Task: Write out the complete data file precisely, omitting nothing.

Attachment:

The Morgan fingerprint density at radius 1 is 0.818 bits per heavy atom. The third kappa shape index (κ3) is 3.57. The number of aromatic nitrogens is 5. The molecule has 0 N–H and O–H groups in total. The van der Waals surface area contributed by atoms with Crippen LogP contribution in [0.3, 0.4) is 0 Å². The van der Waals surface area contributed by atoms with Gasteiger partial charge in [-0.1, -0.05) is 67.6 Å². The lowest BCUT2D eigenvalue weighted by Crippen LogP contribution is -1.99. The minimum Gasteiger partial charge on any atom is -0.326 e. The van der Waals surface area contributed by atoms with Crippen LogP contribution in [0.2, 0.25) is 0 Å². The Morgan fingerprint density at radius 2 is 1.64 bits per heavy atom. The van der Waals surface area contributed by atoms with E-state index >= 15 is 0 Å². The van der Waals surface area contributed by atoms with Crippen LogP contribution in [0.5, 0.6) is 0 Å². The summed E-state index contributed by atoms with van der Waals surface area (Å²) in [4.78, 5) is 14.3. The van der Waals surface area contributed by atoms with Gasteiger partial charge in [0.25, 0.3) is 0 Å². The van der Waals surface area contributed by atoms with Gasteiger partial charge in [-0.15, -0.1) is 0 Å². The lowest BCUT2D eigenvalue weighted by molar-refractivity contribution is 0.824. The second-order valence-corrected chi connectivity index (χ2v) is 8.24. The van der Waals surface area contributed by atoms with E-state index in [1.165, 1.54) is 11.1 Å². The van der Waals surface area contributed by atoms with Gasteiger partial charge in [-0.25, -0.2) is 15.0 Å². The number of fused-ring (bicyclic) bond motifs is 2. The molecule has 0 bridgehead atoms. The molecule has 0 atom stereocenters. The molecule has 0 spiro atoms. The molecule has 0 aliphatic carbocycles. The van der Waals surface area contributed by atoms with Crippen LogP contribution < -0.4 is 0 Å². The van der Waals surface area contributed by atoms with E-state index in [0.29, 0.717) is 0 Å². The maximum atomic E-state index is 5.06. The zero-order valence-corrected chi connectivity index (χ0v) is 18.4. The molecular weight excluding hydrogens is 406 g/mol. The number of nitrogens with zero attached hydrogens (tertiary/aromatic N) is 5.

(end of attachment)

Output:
The Morgan fingerprint density at radius 1 is 0.818 bits per heavy atom. The third kappa shape index (κ3) is 3.57. The number of aromatic nitrogens is 5. The molecule has 0 N–H and O–H groups in total. The van der Waals surface area contributed by atoms with Crippen LogP contribution in [0.3, 0.4) is 0 Å². The van der Waals surface area contributed by atoms with Gasteiger partial charge in [-0.1, -0.05) is 67.6 Å². The lowest BCUT2D eigenvalue weighted by Crippen LogP contribution is -1.99. The minimum Gasteiger partial charge on any atom is -0.326 e. The van der Waals surface area contributed by atoms with Crippen LogP contribution in [0.2, 0.25) is 0 Å². The Morgan fingerprint density at radius 2 is 1.64 bits per heavy atom. The van der Waals surface area contributed by atoms with E-state index >= 15 is 0 Å². The van der Waals surface area contributed by atoms with Crippen LogP contribution in [0.5, 0.6) is 0 Å². The summed E-state index contributed by atoms with van der Waals surface area (Å²) in [4.78, 5) is 14.3. The van der Waals surface area contributed by atoms with Gasteiger partial charge in [0.25, 0.3) is 0 Å². The van der Waals surface area contributed by atoms with Gasteiger partial charge in [-0.15, -0.1) is 0 Å². The lowest BCUT2D eigenvalue weighted by molar-refractivity contribution is 0.824. The second-order valence-corrected chi connectivity index (χ2v) is 8.24. The van der Waals surface area contributed by atoms with E-state index in [1.165, 1.54) is 11.1 Å². The van der Waals surface area contributed by atoms with Gasteiger partial charge in [-0.25, -0.2) is 15.0 Å². The number of fused-ring (bicyclic) bond motifs is 2. The molecule has 0 bridgehead atoms. The molecule has 0 atom stereocenters. The molecule has 0 spiro atoms. The molecule has 0 aliphatic carbocycles. The van der Waals surface area contributed by atoms with Crippen LogP contribution < -0.4 is 0 Å². The van der Waals surface area contributed by atoms with E-state index in [0.29, 0.717) is 0 Å². The maximum atomic E-state index is 5.06. The zero-order valence-corrected chi connectivity index (χ0v) is 18.4. The molecular weight excluding hydrogens is 406 g/mol. The number of nitrogens with zero attached hydrogens (tertiary/aromatic N) is 5.